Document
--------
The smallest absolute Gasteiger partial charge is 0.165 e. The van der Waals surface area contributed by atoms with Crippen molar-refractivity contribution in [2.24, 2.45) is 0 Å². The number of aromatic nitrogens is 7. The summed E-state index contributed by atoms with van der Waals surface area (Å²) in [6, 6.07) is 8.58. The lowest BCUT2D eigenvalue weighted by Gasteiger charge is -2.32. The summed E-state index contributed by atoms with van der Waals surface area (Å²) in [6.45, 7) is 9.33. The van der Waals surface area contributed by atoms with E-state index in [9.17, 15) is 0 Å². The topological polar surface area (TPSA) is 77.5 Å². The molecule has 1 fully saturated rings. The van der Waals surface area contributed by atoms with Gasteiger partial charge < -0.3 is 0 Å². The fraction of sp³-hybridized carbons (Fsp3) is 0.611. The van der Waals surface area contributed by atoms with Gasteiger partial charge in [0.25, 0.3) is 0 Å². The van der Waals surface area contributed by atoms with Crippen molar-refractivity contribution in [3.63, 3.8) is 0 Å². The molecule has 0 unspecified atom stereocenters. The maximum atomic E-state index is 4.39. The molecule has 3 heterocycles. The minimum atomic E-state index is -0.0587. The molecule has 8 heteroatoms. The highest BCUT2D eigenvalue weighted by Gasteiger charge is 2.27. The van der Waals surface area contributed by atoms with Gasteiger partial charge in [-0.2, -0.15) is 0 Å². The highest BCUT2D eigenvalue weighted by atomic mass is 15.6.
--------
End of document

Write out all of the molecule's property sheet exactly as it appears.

The smallest absolute Gasteiger partial charge is 0.165 e. The van der Waals surface area contributed by atoms with Crippen molar-refractivity contribution in [2.24, 2.45) is 0 Å². The number of aromatic nitrogens is 7. The summed E-state index contributed by atoms with van der Waals surface area (Å²) in [6, 6.07) is 8.58. The lowest BCUT2D eigenvalue weighted by Gasteiger charge is -2.32. The summed E-state index contributed by atoms with van der Waals surface area (Å²) in [6.45, 7) is 9.33. The van der Waals surface area contributed by atoms with E-state index in [9.17, 15) is 0 Å². The topological polar surface area (TPSA) is 77.5 Å². The molecule has 1 fully saturated rings. The van der Waals surface area contributed by atoms with Gasteiger partial charge < -0.3 is 0 Å². The fraction of sp³-hybridized carbons (Fsp3) is 0.611. The van der Waals surface area contributed by atoms with Gasteiger partial charge in [0.25, 0.3) is 0 Å². The van der Waals surface area contributed by atoms with Crippen molar-refractivity contribution in [3.63, 3.8) is 0 Å². The molecule has 0 unspecified atom stereocenters. The maximum atomic E-state index is 4.39. The molecule has 3 heterocycles. The minimum atomic E-state index is -0.0587. The molecule has 8 heteroatoms. The highest BCUT2D eigenvalue weighted by Gasteiger charge is 2.27. The van der Waals surface area contributed by atoms with Gasteiger partial charge in [-0.2, -0.15) is 0 Å². The highest BCUT2D eigenvalue weighted by atomic mass is 15.6.